# How to implement Frobenius pseudoprime algorithm?

Someone told me that the Frobenius pseudoprime algorithm take three times longer to run than the Miller–Rabin primality test but has seven times the resolution. So then if one where to run the former ten times and the later thirty times, both would take the same time to run, but the former would provide about 233% more analyse power. In trying to find out how to perform the test, the following paper was discovered with the algorithm at the end:

A Simple Derivation for the Frobenius Pseudoprime Test

There is an attempt at implementing the algorithm below, but the program never prints out a number. Could someone who is more familiar with the math notation or algorithm verify what is going on please?

Edit 1: The code below has corrections added, but the implementation for `compute_wm_wm1` is missing. Could someone explain the recursive definition from an algorithmic standpoint? It is not "clicking" for me.

Edit 2: The erroneous code has been removed, and an implementation of the `compute_wm_wm1` function has been added below. It appears to work but may require further optimization to be practical.

``````from random import SystemRandom
from fractions import gcd
random = SystemRandom().randrange

def find_prime_number(bits, test):
number = random((1 << bits - 1) + 1, 1 << bits, 2)
while True:
for _ in range(test):
if not frobenius_pseudoprime(number):
break
else:
return number
number += 2

def frobenius_pseudoprime(integer):
assert integer & 1 and integer >= 3
a, b, d = choose_ab(integer)
w1 = (a ** 2 * extended_gcd(b, integer)[0] - 2) % integer
m = (integer - jacobi_symbol(d, integer)) >> 1
wm, wm1 = compute_wm_wm1(w1, m, integer)
if w1 * wm != 2 * wm1 % integer:
return False
b = pow(b, (integer - 1) >> 1, integer)
return b * wm % integer == 2

def choose_ab(integer):
a, b = random(1, integer), random(1, integer)
d = a ** 2 - 4 * b
while is_square(d) or gcd(2 * d * a * b, integer) != 1:
a, b = random(1, integer), random(1, integer)
d = a ** 2 - 4 * b
return a, b, d

def is_square(integer):
if integer < 0:
return False
if integer < 2:
return True
x = integer >> 1
seen = set([x])
while x * x != integer:
x = (x + integer // x) >> 1
if x in seen:
return False
return True

def extended_gcd(n, d):
x1, x2, y1, y2 = 0, 1, 1, 0
while d:
n, (q, d) = d, divmod(n, d)
x1, x2, y1, y2 = x2 - q * x1, x1, y2 - q * y1, y1
return x2, y2

def jacobi_symbol(n, d):
j = 1
while n:
while not n & 1:
n >>= 1
if d & 7 in {3, 5}:
j = -j
n, d = d, n
if n & 3 == 3 == d & 3:
j = -j
n %= d
return j if d == 1 else 0

def compute_wm_wm1(w1, m, n):
a, b = 2, w1
for shift in range(m.bit_length() - 1, -1, -1):
if m >> shift & 1:
a, b = (a * b - w1) % n, (b * b - 2) % n
else:
a, b = (a * a - 2) % n, (a * b - w1) % n
return a, b

print('Probably prime:\n', find_prime_number(300, 10))
``````
-

You seem to have misunderstood the algorithm completely due to not being familiar with the notation.

``````def frobenius_pseudoprime(integer):
assert integer & 1 and integer >= 3
a, b, d = choose_ab(integer)
w1 = (a ** 2 // b - 2) % integer
``````

That comes from the line

W0 ≡ 2 (mod n) and W1 ≡ a2b−1 − 2 (mod n)

But the b-1 doesn't mean `1/b` here, but the modular inverse of `b` modulo `n`, i.e. an integer `c` with `b·c ≡ 1 (mod n)`. You can most easily find such a `c` by continued fraction expansion of `b/n` or, equivalently, but with slightly more computation, by the extended Euclidean algorithm. Since you're probably not familiar with continued fractions, I recommend the latter.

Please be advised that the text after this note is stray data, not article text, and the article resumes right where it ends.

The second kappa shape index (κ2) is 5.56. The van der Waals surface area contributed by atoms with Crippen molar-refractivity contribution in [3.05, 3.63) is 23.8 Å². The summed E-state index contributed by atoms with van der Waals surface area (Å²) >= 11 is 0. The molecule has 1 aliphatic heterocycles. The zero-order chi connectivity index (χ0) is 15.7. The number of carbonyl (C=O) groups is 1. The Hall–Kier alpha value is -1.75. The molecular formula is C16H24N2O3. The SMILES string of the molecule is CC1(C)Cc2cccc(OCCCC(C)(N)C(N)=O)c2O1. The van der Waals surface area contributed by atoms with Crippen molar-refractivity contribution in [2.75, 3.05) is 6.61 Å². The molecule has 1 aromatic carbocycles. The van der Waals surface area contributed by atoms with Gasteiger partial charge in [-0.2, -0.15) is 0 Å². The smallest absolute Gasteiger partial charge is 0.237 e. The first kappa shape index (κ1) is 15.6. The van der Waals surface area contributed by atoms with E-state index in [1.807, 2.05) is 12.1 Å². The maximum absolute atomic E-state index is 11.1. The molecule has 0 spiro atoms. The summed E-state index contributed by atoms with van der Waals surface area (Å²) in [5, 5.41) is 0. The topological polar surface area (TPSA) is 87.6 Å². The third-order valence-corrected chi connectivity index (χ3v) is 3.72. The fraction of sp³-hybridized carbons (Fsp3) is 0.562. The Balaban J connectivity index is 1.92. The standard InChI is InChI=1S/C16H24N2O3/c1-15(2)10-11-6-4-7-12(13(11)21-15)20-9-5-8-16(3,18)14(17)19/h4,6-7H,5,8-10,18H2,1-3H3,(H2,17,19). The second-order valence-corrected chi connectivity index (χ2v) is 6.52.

``````    m = (integer - d // integer) // 2
``````

comes from

n − (∆/n) = 2m

and misunderstands the Jacobi symbol as a fraction/division (admittedly, I have displayed it here even more like a fraction, but since the site doesn't support LaTeX rendering, we'll have to make do). The Jacobi symbol is a generalisation of the Legendre symbol - denoted identically - which indicates whether a number is a quadratic residue modulo an odd prime (if `n` is a quadratic residue modulo `p`, i.e. there is a `k` with `k^2 ≡ n (mod p)` and `n` is not a multiple of `p`, then `(n/p) = 1`, if `n` is a multiple of `p`, then `(n/p) = 0`, otherwise `(n/p) = -1`). The Jacobi symbol lifts the restriction that the 'denominator' be an odd prime and allows arbitrary odd numbers as 'denominators'. Its value is the product of the Legendre symbols with the same 'numerator' for all primes dividing `n` (according to multiplicity). More on that, and how to compute Jacobi symbols efficiently in the linked article. The line should correctly read

``````m = (integer - jacobi_symbol(d,integer)) // 2
``````

The following lines I completely fail to understand, logically, here should follow the calculation of Wm and Wm+1 using the recursion

W2j ≡ Wj2 − 2 (mod n)

W2j+1 ≡ WjWj+1 − W1 (mod n)

An efficient method of using that recursion to compute the required values is given around formula (11) of the PDF.

``````    w_m0 = w1 * 2 // m % integer
w_m1 = w1 * 2 // (m + 1) % integer
w_m2 = (w_m0 * w_m1 - w1) % integer
``````

The remainder of the function is almost correct, except of course that it now gets the wrong data due to earlier misunderstandings.

``````    if w1 * w_m0 != 2 * w_m2:
``````

The (in)equality here should be modulo `integer`, namely `if (w1*w_m0 - 2*w_m2) % integer != 0`.

``````        return False
b = pow(b, (integer - 1) // 2, integer)
return b * w_m0 % integer == 2
``````

Note, however, that if `n` is a prime, then

``````b^((n-1)/2) ≡ (b/n) (mod n)
``````

where `(b/n)` is the Legendre (or Jacobi) symbol (for prime 'denominators', the Jacobi symbol is the Legendre symbol), hence `b^((n-1)/2) ≡ ±1 (mod n)`. So you could use that as an extra check, if Wm is not 2 or `n-2`, `n` can't be prime, nor can it be if `b^((n-1)/2) (mod n)` is not 1 or `n-1`.